That was the issue of the Rasul case. The Administration argued that Gitmo was as outside the court's jurisdiction as the secret prisons it is still (so far as we know) operating. The Court disagreed. In fact, the Court in Rasul held that being in federal custody is enough to engage the Judiciary's habeas authority. And it specifically applied that authority over 14 foreign nationals; none of the petitioners in Rasul were U.S. citizens.

Why is this important? Because habeas corpus is the basic check on Administrative abuse of power that the courts have. This is why it was written into the Constitution. Without it, the Administrative branch can detain and imprison anyone with impunity, and deny them access to the courts on the simple principle that no trial of that person is ever contemplated. This, of course, is precisely what the Bush Administration has done. The right to a trial is fundamentally the power of habeas corpus. The Judiciary does not arrest, and it does not imprison. But without habeas corpus, the Administrative branch is free to do both at will to whomever it chooses.

Which is the way the Administration didn't want Congressional approval of its military commissions:

In a nine-page memorandum, the two officials, Gordon R. England, the acting deputy secretary of defense, and Philip D. Zelikow, the counselor of the State Department, urged the administration to seek Congressional approval for its detention policies.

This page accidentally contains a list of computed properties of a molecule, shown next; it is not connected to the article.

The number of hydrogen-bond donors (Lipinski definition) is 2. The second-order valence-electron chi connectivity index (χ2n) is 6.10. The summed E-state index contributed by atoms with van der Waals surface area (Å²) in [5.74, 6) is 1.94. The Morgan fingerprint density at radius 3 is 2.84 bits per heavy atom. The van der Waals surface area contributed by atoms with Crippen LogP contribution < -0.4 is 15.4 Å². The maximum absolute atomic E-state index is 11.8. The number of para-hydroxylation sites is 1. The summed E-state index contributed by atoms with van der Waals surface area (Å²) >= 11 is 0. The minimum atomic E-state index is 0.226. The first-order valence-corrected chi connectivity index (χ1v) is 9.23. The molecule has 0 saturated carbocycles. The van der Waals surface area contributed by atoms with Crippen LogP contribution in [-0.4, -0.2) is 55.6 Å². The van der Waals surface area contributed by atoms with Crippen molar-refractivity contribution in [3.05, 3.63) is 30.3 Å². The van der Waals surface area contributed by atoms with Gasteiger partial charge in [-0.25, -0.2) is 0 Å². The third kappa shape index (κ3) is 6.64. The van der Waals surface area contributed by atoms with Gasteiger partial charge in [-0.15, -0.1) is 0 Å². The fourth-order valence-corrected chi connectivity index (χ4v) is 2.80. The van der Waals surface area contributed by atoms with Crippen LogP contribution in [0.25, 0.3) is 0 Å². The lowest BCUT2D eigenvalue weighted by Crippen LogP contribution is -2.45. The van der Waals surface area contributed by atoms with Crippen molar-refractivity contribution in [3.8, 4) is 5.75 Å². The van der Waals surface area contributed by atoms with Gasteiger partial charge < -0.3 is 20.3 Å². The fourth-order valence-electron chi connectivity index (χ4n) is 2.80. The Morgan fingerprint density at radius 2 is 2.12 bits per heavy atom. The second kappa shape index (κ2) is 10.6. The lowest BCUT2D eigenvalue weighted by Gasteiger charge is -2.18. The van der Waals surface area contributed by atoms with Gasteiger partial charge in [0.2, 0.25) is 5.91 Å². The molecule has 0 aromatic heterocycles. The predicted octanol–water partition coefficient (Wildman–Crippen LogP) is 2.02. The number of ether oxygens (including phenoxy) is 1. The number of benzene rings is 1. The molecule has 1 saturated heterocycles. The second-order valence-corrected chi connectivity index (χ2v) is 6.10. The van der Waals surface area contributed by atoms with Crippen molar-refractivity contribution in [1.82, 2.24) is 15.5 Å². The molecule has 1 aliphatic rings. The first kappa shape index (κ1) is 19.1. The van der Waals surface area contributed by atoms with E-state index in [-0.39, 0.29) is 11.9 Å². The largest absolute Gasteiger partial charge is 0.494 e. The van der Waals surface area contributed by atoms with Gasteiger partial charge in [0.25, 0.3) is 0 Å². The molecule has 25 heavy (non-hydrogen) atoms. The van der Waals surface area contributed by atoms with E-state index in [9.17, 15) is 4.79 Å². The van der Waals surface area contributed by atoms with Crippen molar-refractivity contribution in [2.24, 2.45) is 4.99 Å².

They called for a return to the minimum standards of treatment in the Geneva Conventions and for eventually closing the detention center at Guantánamo Bay, Cuba. The time had come, they said, for suspects in the 9/11 plot to be taken out of their secret prison cells and tried before military tribunals.

The recommendations of the paper, which has not previously been disclosed, included several of the major policy shifts that President Bush laid out in a White House address on Sept. 6, five officials who read the document said. But the memorandum’s fate underscores the deep, long-running conflicts over detention policy that continued to divide the administration even as it pushed new legislation through Congress last week on the handling of terrorism suspects.